Phoenix calls the twist lock...
Phoenix calls the twist lock fittings it uses "Luer fittings." They provide a nice, positive seal with approximately half a turn. Plugs, which you can see here, are also included to keep brake fluid from leaking onto your shop floor. They also help you keep air bubbles from contaminating the system while you are hooking everything up.
A second method is to open all four bleeders at once as well as the cap on the master cylinder and allow gravity to bleed out the lines. You can do this method by yourself, but it takes even longer and the fluid is exposed to the air even more.
But there are tools on the market that make the job a bit easier. One of the most complete designs that we've ever seen is the Phoenix Injector from Phoenix Systems. It is unique in that it is designed to be used several different ways to fit your needs, increase the quality of your brake system maintenance and, to be honest, make an aggravating job a little easier.
The Phoenix Injector isn't a single product; instead, Phoenix Systems has built several packages around the Injector design to fit different pricing levels. Phoenix has been around for years, and its products are popular in car repair shops. But now Phoenix is marketing brake bleeding kits for racers and other high-performance applications. We tested the MaxPro Professional kit to see how useful it would be for race teams.
There is also a system for...
There is also a system for pulling brake fluid directly from new containers. The cone works with containers with different size openings and also help keeps air away from the fluid. It forms a seal around the opening of the container, and there's also a tight seal around the tube you insert into the container to pull the fluid out through.
The greatest feature of the Phoenix Injector is that it pressurizes the fluid to either inject it into the brake system or creates a vacuum to pull it out. It does both equally well, so which method you choose depends on your preferences and specific situation. But the result is brake system maintenance that can be done by yourself, faster, with less mess, and less exposure to air than ever before.
Pressure Bleed and Flush
Most racers bleed the brakes after every race. Completely flushing the system isn't necessary as often, but it should be done at least a few times over the course of the season to keep the fluid fresh. If you use a stock master cylinder, you can use the Phoenix Injector to push pressurized fluid through the system from the master cylinder down through all the calipers. This is much faster and more efficient than pumping the pedal or the gravity feed methods. Unfortunately, this will only work with stock master cylinders (as far as we can tell). When we tried this method on a race car outfitted with Wilwood master cylinders, a fitting at the bottom of the reservoir kept the injector from sealing.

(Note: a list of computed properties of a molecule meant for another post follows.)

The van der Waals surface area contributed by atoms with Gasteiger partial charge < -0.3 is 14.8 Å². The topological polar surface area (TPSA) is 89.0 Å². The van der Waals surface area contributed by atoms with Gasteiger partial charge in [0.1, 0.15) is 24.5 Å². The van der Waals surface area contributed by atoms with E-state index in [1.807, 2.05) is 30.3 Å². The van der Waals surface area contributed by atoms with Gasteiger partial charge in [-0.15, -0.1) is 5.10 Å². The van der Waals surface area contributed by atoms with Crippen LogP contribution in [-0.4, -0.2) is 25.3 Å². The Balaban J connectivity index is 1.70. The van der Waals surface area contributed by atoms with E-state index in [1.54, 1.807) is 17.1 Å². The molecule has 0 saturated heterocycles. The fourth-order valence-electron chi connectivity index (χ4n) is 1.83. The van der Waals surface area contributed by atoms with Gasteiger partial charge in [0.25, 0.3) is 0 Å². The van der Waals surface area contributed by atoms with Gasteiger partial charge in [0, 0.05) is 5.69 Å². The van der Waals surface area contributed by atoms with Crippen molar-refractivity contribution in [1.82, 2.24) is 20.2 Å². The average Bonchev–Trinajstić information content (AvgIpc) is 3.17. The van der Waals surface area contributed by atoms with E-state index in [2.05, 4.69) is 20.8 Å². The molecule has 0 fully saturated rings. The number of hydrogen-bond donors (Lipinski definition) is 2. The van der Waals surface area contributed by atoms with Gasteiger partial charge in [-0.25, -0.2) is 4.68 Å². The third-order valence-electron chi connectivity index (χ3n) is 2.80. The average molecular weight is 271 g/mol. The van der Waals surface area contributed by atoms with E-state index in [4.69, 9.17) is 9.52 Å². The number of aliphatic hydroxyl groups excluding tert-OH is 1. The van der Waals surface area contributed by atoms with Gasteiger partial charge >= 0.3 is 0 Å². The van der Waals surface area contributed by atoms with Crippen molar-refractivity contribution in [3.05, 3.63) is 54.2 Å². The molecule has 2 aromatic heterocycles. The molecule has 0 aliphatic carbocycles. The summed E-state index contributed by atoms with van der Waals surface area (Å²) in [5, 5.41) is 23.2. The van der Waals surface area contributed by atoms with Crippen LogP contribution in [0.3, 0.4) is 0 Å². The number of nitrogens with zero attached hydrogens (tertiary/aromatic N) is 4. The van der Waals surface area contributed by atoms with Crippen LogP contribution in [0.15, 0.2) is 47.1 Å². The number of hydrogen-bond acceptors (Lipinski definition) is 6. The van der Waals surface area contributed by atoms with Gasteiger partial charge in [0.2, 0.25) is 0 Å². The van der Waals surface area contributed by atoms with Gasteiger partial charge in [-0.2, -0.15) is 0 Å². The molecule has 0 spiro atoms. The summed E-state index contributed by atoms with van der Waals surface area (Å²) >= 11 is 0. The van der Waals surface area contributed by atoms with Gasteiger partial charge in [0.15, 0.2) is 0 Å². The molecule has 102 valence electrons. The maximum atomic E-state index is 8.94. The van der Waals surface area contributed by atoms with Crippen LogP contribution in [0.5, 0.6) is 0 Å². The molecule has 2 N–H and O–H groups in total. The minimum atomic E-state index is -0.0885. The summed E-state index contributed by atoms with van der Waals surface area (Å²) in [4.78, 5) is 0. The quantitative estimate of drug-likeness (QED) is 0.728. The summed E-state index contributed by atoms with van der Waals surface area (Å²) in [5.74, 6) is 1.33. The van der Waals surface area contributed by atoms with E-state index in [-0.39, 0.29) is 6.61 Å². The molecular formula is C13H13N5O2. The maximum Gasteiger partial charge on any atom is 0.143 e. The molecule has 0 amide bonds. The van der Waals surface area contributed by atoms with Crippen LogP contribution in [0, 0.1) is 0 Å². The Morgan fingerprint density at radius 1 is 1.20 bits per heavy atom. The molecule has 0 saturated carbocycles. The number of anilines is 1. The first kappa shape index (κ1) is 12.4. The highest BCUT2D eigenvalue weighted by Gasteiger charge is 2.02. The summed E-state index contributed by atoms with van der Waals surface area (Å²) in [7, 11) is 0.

If, however, you can use the pressure flush system on your race car, set up the injector so that it pushes fluid down through the master cylinder. Then, crack open one bleeder valve at a time, attach the capture container at the bleeder valve to keep the oil fluid off of your shop floor and inject fresh fluid into the system until you see the dirty fluid coming out of the caliper turn the color of the new, fresh fluid. Phoenix Systems also includes a one-way check valve you can install between the caliper and the catch bottle to keep oil fluid from accidentally getting siphoned back into the caliper.
Vacuum Bleed and Flush
The containment bottle can...
The containment bottle can be used either to pull fresh fluid from or to catch oil fluid exiting the calipers. It includes a very strong magnet that you can attach to the chassis or a bar to locate it practically anywhere you like on the race car. There is one fitting on the cap for pulling fluid out and another for dumping fluid into the bottle.
With this method, instead of pushing pressurized fluid into the system from the master cylinder, you use the Injector to create a vacuum in the caliper and pull the old brake fluid out of the calipers. With this method, simply reverse the Injector so that the back of the "gun" is attached to the caliper, crack the bleeder and pump the Injector so that the old fluid is emptied into the capture bottle.
You will also need to keep an eye on your master cylinder and refill it occasionally as the fluid level drops to keep air from entering the brake lines.
The third, and possibly most interesting, method is called "Reverse Flow Injection" or RFI for short. This method is just for bleeding the brakes to make sure there are no air bubbles trapped in the lines. It is not suitable for flushing all of the brake fluid.
RFI takes advantage of the simple fact that air bubbles want to rise in a fluid, not sink. So, instead of trying to force any air bubbles out of the bleed screws on the calipers-which is one of the lowest points on the entire system-this method sends the air the way it wants to go anyway, up and out the master cylinder reservoir.